As I set up an interior photograph with a Farmall M in the foreground and Ben Trapani and Marvin Walter at the parts counter, peering through the lens gave me this sense that four decades had melted away and I was in a dealership living the last days of International Harvester.

I could imagine it was 1979, a pivotal time when a roaring farm economy had farmers ordering new equipment with abandon, goaded on by bankers eager to offer large lines of credit. I have been studying this time for decades, and standing inside it for that shoot, I felt like a time traveler.

IH knew all about debt, and by 1979 the company was saddled with a debt load that started with Fowler McCormick’s egotistical overreach into construction equipment and appliances in the 1950s, coupled with the arrogant oversight of letting their key market—farm tractors—languish with tepid updates and new but hardly revolutionary additions.

IH management in the 1960s wasn’t all that much better and spent most of their energy developing their sales group—which was already the best in the industry—and recovering from Fowler’s missteps. The recovery did not include, unfortunately, significantly paying down their debt. In fact, it grew.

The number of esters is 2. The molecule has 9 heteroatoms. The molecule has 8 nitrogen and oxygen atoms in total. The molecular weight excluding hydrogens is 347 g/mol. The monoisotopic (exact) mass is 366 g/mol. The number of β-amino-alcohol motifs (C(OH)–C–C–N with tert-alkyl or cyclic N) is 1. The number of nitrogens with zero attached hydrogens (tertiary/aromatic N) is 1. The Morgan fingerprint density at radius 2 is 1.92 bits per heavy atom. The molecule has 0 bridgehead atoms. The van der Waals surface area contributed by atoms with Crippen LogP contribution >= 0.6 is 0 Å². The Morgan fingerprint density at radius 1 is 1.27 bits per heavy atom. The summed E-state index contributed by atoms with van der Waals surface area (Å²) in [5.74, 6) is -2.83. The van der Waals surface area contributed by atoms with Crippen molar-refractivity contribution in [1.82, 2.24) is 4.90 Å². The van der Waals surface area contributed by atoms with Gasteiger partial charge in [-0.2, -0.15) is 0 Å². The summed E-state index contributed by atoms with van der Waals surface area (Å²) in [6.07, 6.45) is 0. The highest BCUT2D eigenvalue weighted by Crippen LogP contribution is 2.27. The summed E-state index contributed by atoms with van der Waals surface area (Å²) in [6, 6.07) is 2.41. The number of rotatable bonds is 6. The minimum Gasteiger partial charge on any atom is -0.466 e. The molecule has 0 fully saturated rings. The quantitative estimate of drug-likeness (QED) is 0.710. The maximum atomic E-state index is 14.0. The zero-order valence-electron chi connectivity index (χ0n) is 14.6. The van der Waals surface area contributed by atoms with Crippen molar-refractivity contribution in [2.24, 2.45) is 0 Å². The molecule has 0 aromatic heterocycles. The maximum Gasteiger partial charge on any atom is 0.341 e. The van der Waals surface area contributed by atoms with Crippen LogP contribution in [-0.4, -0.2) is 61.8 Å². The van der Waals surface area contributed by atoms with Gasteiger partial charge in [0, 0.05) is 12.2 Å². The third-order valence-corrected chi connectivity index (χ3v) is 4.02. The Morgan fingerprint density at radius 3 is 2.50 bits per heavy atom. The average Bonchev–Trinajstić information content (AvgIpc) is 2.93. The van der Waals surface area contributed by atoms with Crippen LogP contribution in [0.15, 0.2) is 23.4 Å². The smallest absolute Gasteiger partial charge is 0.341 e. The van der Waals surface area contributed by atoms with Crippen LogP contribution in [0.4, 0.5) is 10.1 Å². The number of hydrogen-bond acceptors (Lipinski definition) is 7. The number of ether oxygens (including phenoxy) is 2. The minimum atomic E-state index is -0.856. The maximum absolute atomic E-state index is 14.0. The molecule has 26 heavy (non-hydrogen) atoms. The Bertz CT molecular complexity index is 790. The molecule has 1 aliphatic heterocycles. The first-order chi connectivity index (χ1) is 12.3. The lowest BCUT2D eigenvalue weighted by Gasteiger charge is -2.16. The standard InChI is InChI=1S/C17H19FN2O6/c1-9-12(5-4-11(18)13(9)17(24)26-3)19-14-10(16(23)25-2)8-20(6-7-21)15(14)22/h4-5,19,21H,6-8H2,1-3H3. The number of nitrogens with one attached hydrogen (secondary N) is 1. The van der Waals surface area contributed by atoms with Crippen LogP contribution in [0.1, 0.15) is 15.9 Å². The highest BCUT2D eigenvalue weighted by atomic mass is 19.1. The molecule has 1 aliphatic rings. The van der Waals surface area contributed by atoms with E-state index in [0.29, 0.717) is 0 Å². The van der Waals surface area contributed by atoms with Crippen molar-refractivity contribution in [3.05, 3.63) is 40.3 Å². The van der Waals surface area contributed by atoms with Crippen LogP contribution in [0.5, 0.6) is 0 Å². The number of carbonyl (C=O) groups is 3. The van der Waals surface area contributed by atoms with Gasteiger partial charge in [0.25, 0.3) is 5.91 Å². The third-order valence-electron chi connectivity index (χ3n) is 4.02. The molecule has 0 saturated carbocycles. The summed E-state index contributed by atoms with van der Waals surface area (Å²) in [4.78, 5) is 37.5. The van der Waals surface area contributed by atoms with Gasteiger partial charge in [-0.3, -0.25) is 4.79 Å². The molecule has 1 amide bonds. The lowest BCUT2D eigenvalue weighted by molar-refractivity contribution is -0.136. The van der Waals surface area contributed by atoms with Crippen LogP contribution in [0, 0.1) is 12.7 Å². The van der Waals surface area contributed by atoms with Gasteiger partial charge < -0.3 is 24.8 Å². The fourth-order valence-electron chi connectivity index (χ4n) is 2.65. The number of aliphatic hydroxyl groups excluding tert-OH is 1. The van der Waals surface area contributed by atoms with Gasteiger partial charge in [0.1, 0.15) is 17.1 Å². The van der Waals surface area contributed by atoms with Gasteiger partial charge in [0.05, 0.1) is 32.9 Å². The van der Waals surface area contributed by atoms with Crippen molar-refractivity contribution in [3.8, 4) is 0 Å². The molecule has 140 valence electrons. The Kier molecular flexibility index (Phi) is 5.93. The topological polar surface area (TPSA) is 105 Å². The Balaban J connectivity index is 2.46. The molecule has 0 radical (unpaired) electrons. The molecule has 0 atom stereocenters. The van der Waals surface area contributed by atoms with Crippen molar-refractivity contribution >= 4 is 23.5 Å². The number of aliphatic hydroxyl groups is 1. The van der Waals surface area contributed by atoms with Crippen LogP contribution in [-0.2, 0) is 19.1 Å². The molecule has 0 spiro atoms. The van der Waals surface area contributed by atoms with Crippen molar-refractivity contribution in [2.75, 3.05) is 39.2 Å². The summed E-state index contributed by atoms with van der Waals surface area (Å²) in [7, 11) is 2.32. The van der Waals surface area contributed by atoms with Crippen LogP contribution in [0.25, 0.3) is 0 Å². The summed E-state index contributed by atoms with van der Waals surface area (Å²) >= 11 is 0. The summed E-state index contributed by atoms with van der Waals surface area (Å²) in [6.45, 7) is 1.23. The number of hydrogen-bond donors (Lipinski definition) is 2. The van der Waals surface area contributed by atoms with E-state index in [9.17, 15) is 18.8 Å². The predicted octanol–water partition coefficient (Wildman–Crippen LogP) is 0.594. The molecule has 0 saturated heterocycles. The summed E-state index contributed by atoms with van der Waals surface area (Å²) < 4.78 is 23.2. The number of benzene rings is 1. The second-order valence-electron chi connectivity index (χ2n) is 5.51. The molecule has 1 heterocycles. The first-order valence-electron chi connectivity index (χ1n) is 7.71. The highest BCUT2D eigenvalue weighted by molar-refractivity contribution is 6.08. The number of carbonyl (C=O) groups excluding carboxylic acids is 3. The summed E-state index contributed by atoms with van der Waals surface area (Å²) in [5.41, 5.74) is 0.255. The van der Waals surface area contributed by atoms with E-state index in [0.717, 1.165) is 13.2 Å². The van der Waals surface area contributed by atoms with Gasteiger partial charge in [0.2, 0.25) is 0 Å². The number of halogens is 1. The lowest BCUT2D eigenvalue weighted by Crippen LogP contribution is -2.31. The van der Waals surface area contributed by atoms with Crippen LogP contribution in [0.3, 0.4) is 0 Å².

By the early 1970s, the debt load was one of the highest in the equipment industry, and the company’s profit margins one of the lowest. The management team by this time, however, was quite good. Brooks McCormick stepped in, and he was as thoughtful and dedicated as Fowler was unfocused and egotistical.
Brooks McCormick was a dapper, respectful man who worked his way up the ranks at IH despite being a direct descendant of the founder. He became a member of IHC senior leadership in 1958 and rose to CEO on November 1, 1971. Photo courtesy of Wisconsin Historical Society.

As 1979 faded into 1980, the International Harvester Company—and for that matter the farm—was hit with a plethora of nasty curveballs, knuckleballs, and perhaps the metaphorical equivalent of a bean ball to the head.

Harvester would dig in and take a few deep cuts. The story of triumph and tragedy that took place during that hard-fought time will have to wait until next issue, as I’m out of words and the trail is calling.

If you’d like to read more about the last days of International Harvester, check out Red Tractors by Lee Klancher in the "related books" linked below.